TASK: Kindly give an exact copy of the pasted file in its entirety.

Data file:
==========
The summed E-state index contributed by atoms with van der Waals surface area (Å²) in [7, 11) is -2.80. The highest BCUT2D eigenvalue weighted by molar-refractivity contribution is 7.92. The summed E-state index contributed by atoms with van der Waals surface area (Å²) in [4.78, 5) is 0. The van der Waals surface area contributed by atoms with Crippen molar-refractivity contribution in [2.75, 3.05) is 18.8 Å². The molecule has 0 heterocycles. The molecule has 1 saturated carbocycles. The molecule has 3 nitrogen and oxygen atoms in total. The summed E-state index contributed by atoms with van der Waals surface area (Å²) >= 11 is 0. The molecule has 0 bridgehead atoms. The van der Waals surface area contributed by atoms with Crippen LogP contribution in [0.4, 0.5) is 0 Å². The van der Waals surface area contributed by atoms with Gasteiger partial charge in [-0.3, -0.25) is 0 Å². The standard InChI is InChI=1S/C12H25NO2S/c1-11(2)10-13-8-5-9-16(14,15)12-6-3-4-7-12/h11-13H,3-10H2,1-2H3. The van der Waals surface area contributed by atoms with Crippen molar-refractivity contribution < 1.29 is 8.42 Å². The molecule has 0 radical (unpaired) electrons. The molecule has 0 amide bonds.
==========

The summed E-state index contributed by atoms with van der Waals surface area (Å²) in [7, 11) is -2.80. The highest BCUT2D eigenvalue weighted by molar-refractivity contribution is 7.92. The summed E-state index contributed by atoms with van der Waals surface area (Å²) in [4.78, 5) is 0. The van der Waals surface area contributed by atoms with Crippen molar-refractivity contribution in [2.75, 3.05) is 18.8 Å². The molecule has 0 heterocycles. The molecule has 1 saturated carbocycles. The molecule has 3 nitrogen and oxygen atoms in total. The summed E-state index contributed by atoms with van der Waals surface area (Å²) >= 11 is 0. The molecule has 0 bridgehead atoms. The van der Waals surface area contributed by atoms with Crippen LogP contribution in [0.4, 0.5) is 0 Å². The van der Waals surface area contributed by atoms with Gasteiger partial charge in [-0.3, -0.25) is 0 Å². The standard InChI is InChI=1S/C12H25NO2S/c1-11(2)10-13-8-5-9-16(14,15)12-6-3-4-7-12/h11-13H,3-10H2,1-2H3. The van der Waals surface area contributed by atoms with Crippen molar-refractivity contribution < 1.29 is 8.42 Å². The molecule has 0 radical (unpaired) electrons. The molecule has 0 amide bonds.